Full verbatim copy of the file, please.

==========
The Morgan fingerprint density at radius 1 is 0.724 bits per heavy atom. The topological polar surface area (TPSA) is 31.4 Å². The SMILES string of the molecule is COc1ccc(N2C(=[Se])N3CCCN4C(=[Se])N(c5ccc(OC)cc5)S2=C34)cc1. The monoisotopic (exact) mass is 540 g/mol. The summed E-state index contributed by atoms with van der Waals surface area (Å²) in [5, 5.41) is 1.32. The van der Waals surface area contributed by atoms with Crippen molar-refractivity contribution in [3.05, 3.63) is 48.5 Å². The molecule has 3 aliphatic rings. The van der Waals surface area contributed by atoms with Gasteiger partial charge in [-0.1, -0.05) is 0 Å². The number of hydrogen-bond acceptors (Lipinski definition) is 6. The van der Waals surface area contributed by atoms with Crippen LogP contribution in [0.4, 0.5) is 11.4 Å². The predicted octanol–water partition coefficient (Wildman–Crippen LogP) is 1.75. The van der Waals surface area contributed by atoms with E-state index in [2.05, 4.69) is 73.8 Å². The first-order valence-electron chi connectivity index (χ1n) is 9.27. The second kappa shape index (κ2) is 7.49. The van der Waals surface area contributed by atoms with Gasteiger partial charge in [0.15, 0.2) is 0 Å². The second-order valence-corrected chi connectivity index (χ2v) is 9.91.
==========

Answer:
The Morgan fingerprint density at radius 1 is 0.724 bits per heavy atom. The topological polar surface area (TPSA) is 31.4 Å². The SMILES string of the molecule is COc1ccc(N2C(=[Se])N3CCCN4C(=[Se])N(c5ccc(OC)cc5)S2=C34)cc1. The monoisotopic (exact) mass is 540 g/mol. The summed E-state index contributed by atoms with van der Waals surface area (Å²) in [5, 5.41) is 1.32. The van der Waals surface area contributed by atoms with Crippen molar-refractivity contribution in [3.05, 3.63) is 48.5 Å². The molecule has 3 aliphatic rings. The van der Waals surface area contributed by atoms with Gasteiger partial charge in [-0.1, -0.05) is 0 Å². The number of hydrogen-bond acceptors (Lipinski definition) is 6. The van der Waals surface area contributed by atoms with Crippen LogP contribution in [0.4, 0.5) is 11.4 Å². The predicted octanol–water partition coefficient (Wildman–Crippen LogP) is 1.75. The van der Waals surface area contributed by atoms with E-state index in [2.05, 4.69) is 73.8 Å². The first-order valence-electron chi connectivity index (χ1n) is 9.27. The second kappa shape index (κ2) is 7.49. The van der Waals surface area contributed by atoms with Gasteiger partial charge in [0.15, 0.2) is 0 Å². The second-order valence-corrected chi connectivity index (χ2v) is 9.91.